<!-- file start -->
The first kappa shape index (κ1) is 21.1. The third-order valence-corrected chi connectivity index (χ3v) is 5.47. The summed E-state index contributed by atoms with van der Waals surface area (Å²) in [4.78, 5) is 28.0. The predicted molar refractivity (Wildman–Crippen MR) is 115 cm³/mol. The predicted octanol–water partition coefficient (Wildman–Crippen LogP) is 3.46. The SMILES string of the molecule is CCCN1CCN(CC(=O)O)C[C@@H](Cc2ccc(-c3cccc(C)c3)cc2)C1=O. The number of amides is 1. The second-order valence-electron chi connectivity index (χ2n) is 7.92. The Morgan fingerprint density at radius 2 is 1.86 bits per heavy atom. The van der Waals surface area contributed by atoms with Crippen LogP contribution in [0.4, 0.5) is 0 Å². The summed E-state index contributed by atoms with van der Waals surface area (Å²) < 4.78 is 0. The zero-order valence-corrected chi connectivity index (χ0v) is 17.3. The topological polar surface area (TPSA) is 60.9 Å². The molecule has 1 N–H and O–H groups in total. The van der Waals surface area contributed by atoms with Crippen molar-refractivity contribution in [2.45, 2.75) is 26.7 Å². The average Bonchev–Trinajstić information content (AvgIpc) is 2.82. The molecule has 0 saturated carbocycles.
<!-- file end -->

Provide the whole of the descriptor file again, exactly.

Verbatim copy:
The first kappa shape index (κ1) is 21.1. The third-order valence-corrected chi connectivity index (χ3v) is 5.47. The summed E-state index contributed by atoms with van der Waals surface area (Å²) in [4.78, 5) is 28.0. The predicted molar refractivity (Wildman–Crippen MR) is 115 cm³/mol. The predicted octanol–water partition coefficient (Wildman–Crippen LogP) is 3.46. The SMILES string of the molecule is CCCN1CCN(CC(=O)O)C[C@@H](Cc2ccc(-c3cccc(C)c3)cc2)C1=O. The number of amides is 1. The second-order valence-electron chi connectivity index (χ2n) is 7.92. The Morgan fingerprint density at radius 2 is 1.86 bits per heavy atom. The van der Waals surface area contributed by atoms with Crippen LogP contribution in [0.4, 0.5) is 0 Å². The summed E-state index contributed by atoms with van der Waals surface area (Å²) < 4.78 is 0. The zero-order valence-corrected chi connectivity index (χ0v) is 17.3. The topological polar surface area (TPSA) is 60.9 Å². The molecule has 1 N–H and O–H groups in total. The van der Waals surface area contributed by atoms with Crippen molar-refractivity contribution in [2.45, 2.75) is 26.7 Å². The average Bonchev–Trinajstić information content (AvgIpc) is 2.82. The molecule has 0 saturated carbocycles.